12. Mon 09th Apr 2007 at 8:29 pm


    Of course, Cleveland did have an NHL team for one season, and it died of neglect. I think something like 43 people attended games that year. ๐Ÿ™‚


  13. Steve Basic
    Mon 09th Apr 2007 at 11:47 pm


    LOL..:) The Cleveland Barons died of who in their right mind would drive to Richfield during the winter! ๐Ÿ™‚ Then again, had I lived in Berea, OH as I did in the early 1990’s and the Barons were still around, I would have been one of the 43 who attended the games. ๐Ÿ™‚

    All I can say is Let’s Go Rangers, which is probably as welcome as Let’s Go Yankees.:)… not ๐Ÿ™‚

    BTW, Best player in Cleveland Barons history.. Denis Maruk. ๐Ÿ™‚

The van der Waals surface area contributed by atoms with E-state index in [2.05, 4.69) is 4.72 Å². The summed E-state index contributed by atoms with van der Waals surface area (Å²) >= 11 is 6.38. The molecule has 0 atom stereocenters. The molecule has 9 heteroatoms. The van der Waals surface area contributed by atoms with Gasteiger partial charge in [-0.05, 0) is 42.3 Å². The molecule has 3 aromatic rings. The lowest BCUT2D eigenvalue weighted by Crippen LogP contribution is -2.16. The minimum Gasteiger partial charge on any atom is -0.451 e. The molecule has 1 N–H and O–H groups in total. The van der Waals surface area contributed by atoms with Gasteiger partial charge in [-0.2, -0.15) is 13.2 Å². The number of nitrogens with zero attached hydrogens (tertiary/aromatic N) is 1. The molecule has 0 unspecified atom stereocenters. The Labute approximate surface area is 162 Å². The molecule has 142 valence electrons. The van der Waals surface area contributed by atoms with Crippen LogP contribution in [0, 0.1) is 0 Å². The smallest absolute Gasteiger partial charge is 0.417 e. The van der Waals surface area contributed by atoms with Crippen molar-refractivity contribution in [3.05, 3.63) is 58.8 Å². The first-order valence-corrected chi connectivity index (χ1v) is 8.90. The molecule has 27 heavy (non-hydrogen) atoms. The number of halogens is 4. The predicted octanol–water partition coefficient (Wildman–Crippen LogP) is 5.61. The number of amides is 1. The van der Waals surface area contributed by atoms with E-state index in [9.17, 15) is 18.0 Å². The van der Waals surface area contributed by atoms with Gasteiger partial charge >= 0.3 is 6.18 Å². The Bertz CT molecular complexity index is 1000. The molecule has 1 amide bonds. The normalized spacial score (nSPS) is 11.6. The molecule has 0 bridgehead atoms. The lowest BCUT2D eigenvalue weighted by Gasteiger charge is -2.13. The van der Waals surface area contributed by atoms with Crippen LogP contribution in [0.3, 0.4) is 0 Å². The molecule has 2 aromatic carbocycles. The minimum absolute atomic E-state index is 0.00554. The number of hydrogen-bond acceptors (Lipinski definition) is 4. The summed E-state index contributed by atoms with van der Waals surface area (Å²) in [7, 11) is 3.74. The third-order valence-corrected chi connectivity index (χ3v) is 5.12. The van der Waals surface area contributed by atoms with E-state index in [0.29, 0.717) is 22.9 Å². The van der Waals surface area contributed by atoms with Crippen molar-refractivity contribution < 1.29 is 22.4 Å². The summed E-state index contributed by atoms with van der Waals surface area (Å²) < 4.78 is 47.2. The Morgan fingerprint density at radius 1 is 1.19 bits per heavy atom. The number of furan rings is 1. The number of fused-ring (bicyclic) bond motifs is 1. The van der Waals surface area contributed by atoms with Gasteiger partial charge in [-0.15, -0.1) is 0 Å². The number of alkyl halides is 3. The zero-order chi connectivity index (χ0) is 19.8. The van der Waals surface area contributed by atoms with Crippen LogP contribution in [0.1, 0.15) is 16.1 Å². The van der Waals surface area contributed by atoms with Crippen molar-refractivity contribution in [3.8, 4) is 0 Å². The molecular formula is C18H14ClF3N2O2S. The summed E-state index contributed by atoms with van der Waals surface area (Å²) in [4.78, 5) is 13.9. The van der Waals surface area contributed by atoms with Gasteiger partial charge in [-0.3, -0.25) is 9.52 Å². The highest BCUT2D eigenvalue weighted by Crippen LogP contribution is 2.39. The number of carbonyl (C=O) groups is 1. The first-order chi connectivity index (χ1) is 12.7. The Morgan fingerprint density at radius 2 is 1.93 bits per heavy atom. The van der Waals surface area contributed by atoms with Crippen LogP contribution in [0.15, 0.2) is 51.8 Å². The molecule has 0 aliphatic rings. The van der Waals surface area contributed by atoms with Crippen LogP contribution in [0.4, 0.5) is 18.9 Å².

Hope all is well.


  14. Mike Fitzpatrick
    Tue 10th Apr 2007 at 6:52 am

    Let’s go Rangers!!!!!!!

  15. Steve H
    Fri 13th Apr 2007 at 9:53 pm


    Were you in Columbus when the Columbus Chill were there? They were more
    fun to watch than the CBJ’s. Living in Findlay now, a lot of people in NW Ohio were Red Wings fans and Columbus has not given them any reason to change loyalties. Doug must go. I get sick of hearing him on 1460 the FAN or WTVN when I am in Columbus on business or visiting family.

    By the way are you going to be at the Ohio Civil War Show in Mansfield? Plenty of Blame is a great book and I am reading it whenever I can find time in my busy schedule.



  16. Fri 13th Apr 2007 at 9:59 pm


    I was indeed. Susan and I were season ticket holders to the Chill for four of their six seasons. We sat with the same bunch of people and exchanged Christmas gifts and cards, and we had a great group.

    I doubt Doug will be here next year.

    I’m glad you’re enjoying the book. I expect to be there on Saturday.